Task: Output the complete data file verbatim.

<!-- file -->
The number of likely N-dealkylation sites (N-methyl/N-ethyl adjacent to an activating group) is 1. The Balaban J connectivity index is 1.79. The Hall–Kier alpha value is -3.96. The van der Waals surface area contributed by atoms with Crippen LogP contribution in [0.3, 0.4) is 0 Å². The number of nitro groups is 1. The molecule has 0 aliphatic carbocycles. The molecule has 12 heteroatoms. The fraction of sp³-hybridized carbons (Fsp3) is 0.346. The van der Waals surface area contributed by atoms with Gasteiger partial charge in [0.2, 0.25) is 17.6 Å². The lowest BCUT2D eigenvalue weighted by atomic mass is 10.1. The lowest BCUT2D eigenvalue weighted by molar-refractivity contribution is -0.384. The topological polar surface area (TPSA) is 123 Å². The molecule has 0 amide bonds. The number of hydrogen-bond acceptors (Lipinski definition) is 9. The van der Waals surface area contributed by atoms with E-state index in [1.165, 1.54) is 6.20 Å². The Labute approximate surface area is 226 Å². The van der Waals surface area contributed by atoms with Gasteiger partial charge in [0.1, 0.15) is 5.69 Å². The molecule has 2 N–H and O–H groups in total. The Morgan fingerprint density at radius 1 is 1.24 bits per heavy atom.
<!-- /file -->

The number of likely N-dealkylation sites (N-methyl/N-ethyl adjacent to an activating group) is 1. The Balaban J connectivity index is 1.79. The Hall–Kier alpha value is -3.96. The van der Waals surface area contributed by atoms with Crippen LogP contribution in [0.3, 0.4) is 0 Å². The number of nitro groups is 1. The molecule has 0 aliphatic carbocycles. The molecule has 12 heteroatoms. The fraction of sp³-hybridized carbons (Fsp3) is 0.346. The van der Waals surface area contributed by atoms with Gasteiger partial charge in [0.2, 0.25) is 17.6 Å². The lowest BCUT2D eigenvalue weighted by atomic mass is 10.1. The lowest BCUT2D eigenvalue weighted by molar-refractivity contribution is -0.384. The topological polar surface area (TPSA) is 123 Å². The molecule has 0 amide bonds. The number of hydrogen-bond acceptors (Lipinski definition) is 9. The van der Waals surface area contributed by atoms with E-state index in [1.165, 1.54) is 6.20 Å². The Labute approximate surface area is 226 Å². The van der Waals surface area contributed by atoms with Gasteiger partial charge in [0.1, 0.15) is 5.69 Å². The molecule has 2 N–H and O–H groups in total. The Morgan fingerprint density at radius 1 is 1.24 bits per heavy atom.